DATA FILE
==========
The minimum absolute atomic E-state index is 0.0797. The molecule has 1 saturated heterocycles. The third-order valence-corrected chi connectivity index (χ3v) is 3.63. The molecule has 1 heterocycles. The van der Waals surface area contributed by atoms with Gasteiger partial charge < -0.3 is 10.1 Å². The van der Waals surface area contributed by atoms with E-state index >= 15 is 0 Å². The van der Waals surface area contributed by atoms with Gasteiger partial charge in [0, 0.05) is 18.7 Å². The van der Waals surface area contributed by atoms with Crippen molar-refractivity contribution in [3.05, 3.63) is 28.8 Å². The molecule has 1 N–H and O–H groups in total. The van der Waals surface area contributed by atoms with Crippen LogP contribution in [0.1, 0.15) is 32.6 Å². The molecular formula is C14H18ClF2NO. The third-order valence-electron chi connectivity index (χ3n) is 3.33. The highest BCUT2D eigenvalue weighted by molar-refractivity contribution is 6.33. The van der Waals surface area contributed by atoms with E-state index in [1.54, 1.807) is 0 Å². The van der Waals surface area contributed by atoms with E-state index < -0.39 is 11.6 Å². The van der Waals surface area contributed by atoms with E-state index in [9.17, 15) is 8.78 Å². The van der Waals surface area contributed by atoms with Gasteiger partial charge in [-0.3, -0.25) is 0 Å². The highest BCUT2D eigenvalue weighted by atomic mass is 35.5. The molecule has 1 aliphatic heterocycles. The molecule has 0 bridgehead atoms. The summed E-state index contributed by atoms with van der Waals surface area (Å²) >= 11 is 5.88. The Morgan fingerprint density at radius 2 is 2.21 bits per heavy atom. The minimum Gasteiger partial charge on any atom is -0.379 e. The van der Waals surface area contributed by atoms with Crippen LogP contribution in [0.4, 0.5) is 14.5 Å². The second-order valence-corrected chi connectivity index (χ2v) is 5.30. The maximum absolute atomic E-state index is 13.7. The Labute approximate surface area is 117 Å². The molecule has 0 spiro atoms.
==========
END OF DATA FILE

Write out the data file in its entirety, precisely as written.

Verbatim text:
The minimum absolute atomic E-state index is 0.0797. The molecule has 1 saturated heterocycles. The third-order valence-corrected chi connectivity index (χ3v) is 3.63. The molecule has 1 heterocycles. The van der Waals surface area contributed by atoms with Gasteiger partial charge < -0.3 is 10.1 Å². The van der Waals surface area contributed by atoms with E-state index >= 15 is 0 Å². The van der Waals surface area contributed by atoms with Gasteiger partial charge in [0, 0.05) is 18.7 Å². The van der Waals surface area contributed by atoms with Crippen molar-refractivity contribution in [3.05, 3.63) is 28.8 Å². The molecule has 1 N–H and O–H groups in total. The van der Waals surface area contributed by atoms with Crippen LogP contribution in [0.1, 0.15) is 32.6 Å². The molecular formula is C14H18ClF2NO. The third-order valence-electron chi connectivity index (χ3n) is 3.33. The highest BCUT2D eigenvalue weighted by molar-refractivity contribution is 6.33. The van der Waals surface area contributed by atoms with E-state index in [1.54, 1.807) is 0 Å². The van der Waals surface area contributed by atoms with E-state index < -0.39 is 11.6 Å². The van der Waals surface area contributed by atoms with E-state index in [9.17, 15) is 8.78 Å². The van der Waals surface area contributed by atoms with Gasteiger partial charge in [-0.3, -0.25) is 0 Å². The highest BCUT2D eigenvalue weighted by atomic mass is 35.5. The molecule has 1 aliphatic heterocycles. The molecule has 0 bridgehead atoms. The summed E-state index contributed by atoms with van der Waals surface area (Å²) >= 11 is 5.88. The Morgan fingerprint density at radius 2 is 2.21 bits per heavy atom. The minimum Gasteiger partial charge on any atom is -0.379 e. The van der Waals surface area contributed by atoms with Crippen LogP contribution in [0.4, 0.5) is 14.5 Å². The second-order valence-corrected chi connectivity index (χ2v) is 5.30. The maximum absolute atomic E-state index is 13.7. The Labute approximate surface area is 117 Å². The molecule has 0 spiro atoms.